Unlike their colleagues from the coastal areas of Cyprus, hoteliers of the mountain resorts are not fully satisfied with the occupancy rate of their hotels, in a year of record tourist arrivals on the island.
Hotel occupancy in mountain resorts by mid-August is considered to be sluggish, while during the peak period between 14 -19 August it is expected to be satisfactory. Increased traffic these days is not considered good enough to compensate for the low occupancy or the losses of the previous months, hoteliers maintain.
As president of the Commission of Mountain Resorts of the Cyprus Hotels Association Andreas Mandalas has told CNA, these days until August 14 hotel occupancy in mountain resorts is around 60 per cent and is expected to reach 100 per cent in the period 14-19 August and fall again close to 50 per cent by the end of August. Occupancy rates were much lower in July and especially during the period February to May, when hotels operated even at a loss.
The lack of adequate transportation to and from the island’s airports and coastal areas, the non-inclusion of mountain resorts in the packages of major tour operators and unfair competition from non-licensed hospitality venues are the main problems raised by hoteliers of the mountain areas.
Around 98 per cent of the tourists who choose mountain resorts are Cypriots. A large proportion of domestic tourism in the summer benefits from a plan of subsidised holidays by the Ministry of Labour. Praising the Minister of Labour Zeta Aimilianidou for this plan, Mandalas expressed the hope that it will be expanded from a five-day duration to seven days, and apply from early July until the end of September.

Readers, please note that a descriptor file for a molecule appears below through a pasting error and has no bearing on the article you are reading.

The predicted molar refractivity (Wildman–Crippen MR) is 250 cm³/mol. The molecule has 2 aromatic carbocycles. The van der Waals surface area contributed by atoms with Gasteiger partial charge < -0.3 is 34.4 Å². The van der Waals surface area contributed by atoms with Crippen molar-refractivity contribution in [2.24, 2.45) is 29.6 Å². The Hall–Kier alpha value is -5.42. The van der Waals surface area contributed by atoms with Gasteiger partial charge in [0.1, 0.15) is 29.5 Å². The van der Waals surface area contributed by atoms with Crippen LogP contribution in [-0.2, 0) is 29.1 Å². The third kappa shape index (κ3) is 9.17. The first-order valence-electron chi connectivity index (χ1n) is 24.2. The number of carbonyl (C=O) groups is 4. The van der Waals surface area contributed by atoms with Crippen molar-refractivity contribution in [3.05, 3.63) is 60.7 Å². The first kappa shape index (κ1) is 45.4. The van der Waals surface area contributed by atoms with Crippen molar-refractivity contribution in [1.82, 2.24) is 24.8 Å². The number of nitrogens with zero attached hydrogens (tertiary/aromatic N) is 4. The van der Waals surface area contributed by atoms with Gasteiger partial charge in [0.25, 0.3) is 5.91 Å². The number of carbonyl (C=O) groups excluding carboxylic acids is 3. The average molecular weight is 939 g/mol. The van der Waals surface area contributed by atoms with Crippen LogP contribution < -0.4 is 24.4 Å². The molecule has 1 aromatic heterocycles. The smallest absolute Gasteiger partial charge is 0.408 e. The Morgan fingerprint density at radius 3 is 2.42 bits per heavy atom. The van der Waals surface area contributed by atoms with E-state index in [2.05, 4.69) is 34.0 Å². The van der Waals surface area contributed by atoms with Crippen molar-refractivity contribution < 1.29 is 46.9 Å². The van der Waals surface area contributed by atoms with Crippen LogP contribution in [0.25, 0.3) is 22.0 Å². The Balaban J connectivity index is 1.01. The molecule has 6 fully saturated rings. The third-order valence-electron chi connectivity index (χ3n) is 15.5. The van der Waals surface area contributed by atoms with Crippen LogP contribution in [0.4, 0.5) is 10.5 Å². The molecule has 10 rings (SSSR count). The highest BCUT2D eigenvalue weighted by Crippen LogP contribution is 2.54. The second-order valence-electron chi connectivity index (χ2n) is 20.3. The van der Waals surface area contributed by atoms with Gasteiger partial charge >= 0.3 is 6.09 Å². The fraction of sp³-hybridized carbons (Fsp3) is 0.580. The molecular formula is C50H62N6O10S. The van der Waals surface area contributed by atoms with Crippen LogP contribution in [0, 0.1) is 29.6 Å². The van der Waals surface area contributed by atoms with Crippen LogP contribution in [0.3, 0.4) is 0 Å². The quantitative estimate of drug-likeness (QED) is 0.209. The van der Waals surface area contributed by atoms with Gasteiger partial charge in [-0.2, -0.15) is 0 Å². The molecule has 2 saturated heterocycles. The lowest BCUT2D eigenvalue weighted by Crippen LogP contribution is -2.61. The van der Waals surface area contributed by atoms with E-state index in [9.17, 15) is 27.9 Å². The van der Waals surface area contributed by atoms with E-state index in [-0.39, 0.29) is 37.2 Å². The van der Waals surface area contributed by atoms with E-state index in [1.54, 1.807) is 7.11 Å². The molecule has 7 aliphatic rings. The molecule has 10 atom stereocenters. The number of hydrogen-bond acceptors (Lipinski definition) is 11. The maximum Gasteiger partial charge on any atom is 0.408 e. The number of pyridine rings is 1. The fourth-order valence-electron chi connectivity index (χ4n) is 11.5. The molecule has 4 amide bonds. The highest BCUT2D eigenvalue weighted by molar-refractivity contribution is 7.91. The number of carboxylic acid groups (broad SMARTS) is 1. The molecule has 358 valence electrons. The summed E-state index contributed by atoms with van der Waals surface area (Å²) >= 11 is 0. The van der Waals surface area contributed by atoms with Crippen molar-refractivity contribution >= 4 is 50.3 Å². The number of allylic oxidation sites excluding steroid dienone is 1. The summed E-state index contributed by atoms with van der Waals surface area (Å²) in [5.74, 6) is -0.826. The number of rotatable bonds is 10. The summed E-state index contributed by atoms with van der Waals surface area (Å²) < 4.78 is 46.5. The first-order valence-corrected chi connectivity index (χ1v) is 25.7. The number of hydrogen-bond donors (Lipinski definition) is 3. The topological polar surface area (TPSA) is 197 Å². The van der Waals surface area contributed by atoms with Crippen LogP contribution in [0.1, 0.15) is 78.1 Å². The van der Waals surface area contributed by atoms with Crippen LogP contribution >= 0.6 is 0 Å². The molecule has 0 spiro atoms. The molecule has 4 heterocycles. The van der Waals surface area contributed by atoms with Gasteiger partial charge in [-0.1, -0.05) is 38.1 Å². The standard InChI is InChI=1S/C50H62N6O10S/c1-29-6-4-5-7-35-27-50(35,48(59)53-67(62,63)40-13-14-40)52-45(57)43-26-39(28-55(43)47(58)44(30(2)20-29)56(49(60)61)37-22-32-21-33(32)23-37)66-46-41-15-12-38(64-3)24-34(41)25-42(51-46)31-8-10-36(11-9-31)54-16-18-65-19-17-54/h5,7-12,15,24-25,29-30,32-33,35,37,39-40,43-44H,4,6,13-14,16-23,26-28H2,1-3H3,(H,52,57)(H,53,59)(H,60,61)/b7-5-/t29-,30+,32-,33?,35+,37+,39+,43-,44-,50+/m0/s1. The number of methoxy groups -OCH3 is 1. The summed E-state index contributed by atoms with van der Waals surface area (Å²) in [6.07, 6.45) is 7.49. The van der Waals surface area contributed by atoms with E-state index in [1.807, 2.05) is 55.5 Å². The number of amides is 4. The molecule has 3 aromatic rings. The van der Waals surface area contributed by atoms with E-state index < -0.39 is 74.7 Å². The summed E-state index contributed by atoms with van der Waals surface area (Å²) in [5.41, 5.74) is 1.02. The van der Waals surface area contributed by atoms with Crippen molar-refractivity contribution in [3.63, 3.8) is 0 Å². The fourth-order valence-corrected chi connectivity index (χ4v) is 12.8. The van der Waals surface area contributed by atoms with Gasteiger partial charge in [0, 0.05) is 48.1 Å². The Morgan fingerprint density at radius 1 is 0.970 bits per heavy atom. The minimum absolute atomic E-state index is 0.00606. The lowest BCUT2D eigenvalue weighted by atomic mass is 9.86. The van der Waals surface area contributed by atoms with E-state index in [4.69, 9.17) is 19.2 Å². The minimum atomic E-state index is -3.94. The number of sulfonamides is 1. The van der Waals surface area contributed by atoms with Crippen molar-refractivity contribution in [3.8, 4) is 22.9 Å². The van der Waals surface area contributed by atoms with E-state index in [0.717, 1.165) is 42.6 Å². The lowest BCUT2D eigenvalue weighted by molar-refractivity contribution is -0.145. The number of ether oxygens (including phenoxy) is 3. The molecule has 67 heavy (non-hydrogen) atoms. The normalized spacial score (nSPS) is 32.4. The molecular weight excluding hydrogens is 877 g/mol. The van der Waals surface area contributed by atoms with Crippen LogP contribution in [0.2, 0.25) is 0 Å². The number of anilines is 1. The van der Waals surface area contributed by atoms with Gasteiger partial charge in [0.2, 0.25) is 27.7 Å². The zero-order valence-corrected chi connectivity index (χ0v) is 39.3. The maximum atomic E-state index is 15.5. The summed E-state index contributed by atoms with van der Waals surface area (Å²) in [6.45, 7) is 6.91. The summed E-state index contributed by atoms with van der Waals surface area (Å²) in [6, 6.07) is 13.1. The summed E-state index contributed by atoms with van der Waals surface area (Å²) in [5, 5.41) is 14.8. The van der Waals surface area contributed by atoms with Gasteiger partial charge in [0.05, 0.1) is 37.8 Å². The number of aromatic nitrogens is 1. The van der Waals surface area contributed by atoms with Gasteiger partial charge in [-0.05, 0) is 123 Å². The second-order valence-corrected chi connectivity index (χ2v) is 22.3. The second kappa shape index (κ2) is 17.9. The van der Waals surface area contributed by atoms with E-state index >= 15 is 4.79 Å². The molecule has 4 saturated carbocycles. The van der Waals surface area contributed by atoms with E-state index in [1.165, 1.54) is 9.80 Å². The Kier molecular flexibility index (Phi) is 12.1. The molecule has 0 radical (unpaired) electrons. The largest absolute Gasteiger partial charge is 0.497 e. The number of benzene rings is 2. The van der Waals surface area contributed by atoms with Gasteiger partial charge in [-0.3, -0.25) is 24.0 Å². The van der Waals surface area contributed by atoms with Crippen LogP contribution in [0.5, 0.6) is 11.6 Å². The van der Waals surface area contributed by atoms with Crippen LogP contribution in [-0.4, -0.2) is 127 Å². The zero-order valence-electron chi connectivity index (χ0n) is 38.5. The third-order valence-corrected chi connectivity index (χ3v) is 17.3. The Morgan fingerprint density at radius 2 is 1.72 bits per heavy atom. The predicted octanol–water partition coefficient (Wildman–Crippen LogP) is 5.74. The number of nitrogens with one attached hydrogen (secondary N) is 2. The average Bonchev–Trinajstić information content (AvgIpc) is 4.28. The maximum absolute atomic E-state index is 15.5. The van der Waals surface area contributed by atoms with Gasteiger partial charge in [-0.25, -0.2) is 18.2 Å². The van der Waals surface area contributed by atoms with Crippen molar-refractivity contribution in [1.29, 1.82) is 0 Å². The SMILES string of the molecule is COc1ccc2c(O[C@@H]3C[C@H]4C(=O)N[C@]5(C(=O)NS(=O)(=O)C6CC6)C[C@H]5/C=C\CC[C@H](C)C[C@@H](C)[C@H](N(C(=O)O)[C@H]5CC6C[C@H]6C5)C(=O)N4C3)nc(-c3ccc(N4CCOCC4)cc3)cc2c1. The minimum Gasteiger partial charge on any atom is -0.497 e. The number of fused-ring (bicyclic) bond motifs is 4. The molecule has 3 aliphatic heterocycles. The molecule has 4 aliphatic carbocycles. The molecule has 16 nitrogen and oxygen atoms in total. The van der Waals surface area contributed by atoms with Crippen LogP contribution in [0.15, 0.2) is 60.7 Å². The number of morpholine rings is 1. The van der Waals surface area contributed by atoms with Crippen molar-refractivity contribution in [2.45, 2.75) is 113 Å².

While tourism in Cyprus is experiencing one of its best years and hotels in the coastal areas are fully booked, hoteliers in the mountain areas seem to be fighting for survival, according to Mandalas. Hotels in the mountain areas are trying to survive, especially after Cyprus’ economic crisis that peaked in 2013, and some of them have already closed, he said, noting that sometimes they feel that the battle is unfair.
As he explained, while the hoteliers must comply with all the requirements of the state and have all the relevant licenses, there are those who operate illegally, converting apartments and houses into rented rooms without being bothered by anyone. He also complained that this illegality is boosted by online booking portals, which agree to promote any accommodation without any consideration as to its legal status.
Another problem he notes is the use of accommodation in the mountain resorts, maintained by trade unions for their members, by persons who are not members, which creates unfair competition, since these vacation homes do not have the same obligations as those the hoteliers have to comply with.
Hoteliers of the mountain areas are trying to highlight the natural beauty, cultural heritage, bicycle paths and the paths of nature that can become an attraction for foreign tourists who come to Cyprus with specific travel packages and spend their time almost exclusively in coastal areas.
As Andreas Mandalas pointed out, the main problem is transportation from the two airports of Pafos, on the west, and Larnaca, on the south, as well as from the coastal cities of Cyprus. The hoteliers have discussed the issue with the Cyprus Tourism Organisation (CTO) that promised to find a way to subsidise some bus routes in order to help with the situation.
He also said that they are trying to include mountain resorts in the organised packages at least for two days as part of a broader package of 10 to 14 days. For this purpose, as he said, there are discussions with CTO. They also try to upgrade their hotels to reach the level of the hotels in coastal towns. The CTO will launch a plan in September to provide incentives for upgrading the hotels.
The hoteliers of the mountain areas await the government’s decision on the authorisation of a casino-resort in Cyprus, and will then request licence for mini-casinos that would enhance tourism in the region.